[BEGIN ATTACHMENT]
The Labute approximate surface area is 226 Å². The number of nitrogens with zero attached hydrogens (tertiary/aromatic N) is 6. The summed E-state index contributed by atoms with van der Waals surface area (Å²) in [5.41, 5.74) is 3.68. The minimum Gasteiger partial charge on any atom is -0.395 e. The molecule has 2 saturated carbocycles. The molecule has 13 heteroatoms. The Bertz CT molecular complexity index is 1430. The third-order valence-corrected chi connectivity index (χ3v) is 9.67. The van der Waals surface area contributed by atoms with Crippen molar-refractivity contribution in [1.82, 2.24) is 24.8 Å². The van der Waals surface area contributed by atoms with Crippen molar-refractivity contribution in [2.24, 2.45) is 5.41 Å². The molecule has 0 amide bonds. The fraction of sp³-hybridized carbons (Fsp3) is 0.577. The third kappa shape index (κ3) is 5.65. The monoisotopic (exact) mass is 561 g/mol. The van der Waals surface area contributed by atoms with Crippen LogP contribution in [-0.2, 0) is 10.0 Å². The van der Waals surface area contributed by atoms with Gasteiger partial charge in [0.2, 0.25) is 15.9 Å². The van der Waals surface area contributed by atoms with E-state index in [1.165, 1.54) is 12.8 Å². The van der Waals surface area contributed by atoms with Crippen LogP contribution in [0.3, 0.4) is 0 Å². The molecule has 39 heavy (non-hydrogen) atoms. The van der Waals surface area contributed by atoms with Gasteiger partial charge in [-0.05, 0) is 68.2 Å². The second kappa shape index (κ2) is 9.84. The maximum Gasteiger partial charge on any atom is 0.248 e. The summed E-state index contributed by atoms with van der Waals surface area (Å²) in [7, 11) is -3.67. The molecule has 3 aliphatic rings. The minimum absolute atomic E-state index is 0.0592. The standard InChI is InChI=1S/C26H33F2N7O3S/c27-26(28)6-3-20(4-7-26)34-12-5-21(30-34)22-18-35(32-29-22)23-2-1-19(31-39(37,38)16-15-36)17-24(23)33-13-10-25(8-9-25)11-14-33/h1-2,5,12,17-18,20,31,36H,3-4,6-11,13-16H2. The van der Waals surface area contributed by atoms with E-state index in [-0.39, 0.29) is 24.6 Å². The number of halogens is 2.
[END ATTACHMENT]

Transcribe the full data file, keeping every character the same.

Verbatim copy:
The Labute approximate surface area is 226 Å². The number of nitrogens with zero attached hydrogens (tertiary/aromatic N) is 6. The summed E-state index contributed by atoms with van der Waals surface area (Å²) in [5.41, 5.74) is 3.68. The minimum Gasteiger partial charge on any atom is -0.395 e. The molecule has 2 saturated carbocycles. The molecule has 13 heteroatoms. The Bertz CT molecular complexity index is 1430. The third-order valence-corrected chi connectivity index (χ3v) is 9.67. The van der Waals surface area contributed by atoms with Crippen molar-refractivity contribution in [1.82, 2.24) is 24.8 Å². The van der Waals surface area contributed by atoms with Crippen molar-refractivity contribution in [2.24, 2.45) is 5.41 Å². The molecule has 0 amide bonds. The fraction of sp³-hybridized carbons (Fsp3) is 0.577. The third kappa shape index (κ3) is 5.65. The monoisotopic (exact) mass is 561 g/mol. The van der Waals surface area contributed by atoms with Crippen LogP contribution in [-0.2, 0) is 10.0 Å². The van der Waals surface area contributed by atoms with Gasteiger partial charge in [0.2, 0.25) is 15.9 Å². The van der Waals surface area contributed by atoms with E-state index in [1.165, 1.54) is 12.8 Å². The van der Waals surface area contributed by atoms with Crippen LogP contribution in [0.3, 0.4) is 0 Å². The molecule has 39 heavy (non-hydrogen) atoms. The van der Waals surface area contributed by atoms with Gasteiger partial charge in [-0.05, 0) is 68.2 Å². The second kappa shape index (κ2) is 9.84. The maximum Gasteiger partial charge on any atom is 0.248 e. The summed E-state index contributed by atoms with van der Waals surface area (Å²) in [7, 11) is -3.67. The molecule has 3 aliphatic rings. The minimum absolute atomic E-state index is 0.0592. The standard InChI is InChI=1S/C26H33F2N7O3S/c27-26(28)6-3-20(4-7-26)34-12-5-21(30-34)22-18-35(32-29-22)23-2-1-19(31-39(37,38)16-15-36)17-24(23)33-13-10-25(8-9-25)11-14-33/h1-2,5,12,17-18,20,31,36H,3-4,6-11,13-16H2. The van der Waals surface area contributed by atoms with E-state index in [-0.39, 0.29) is 24.6 Å². The number of halogens is 2.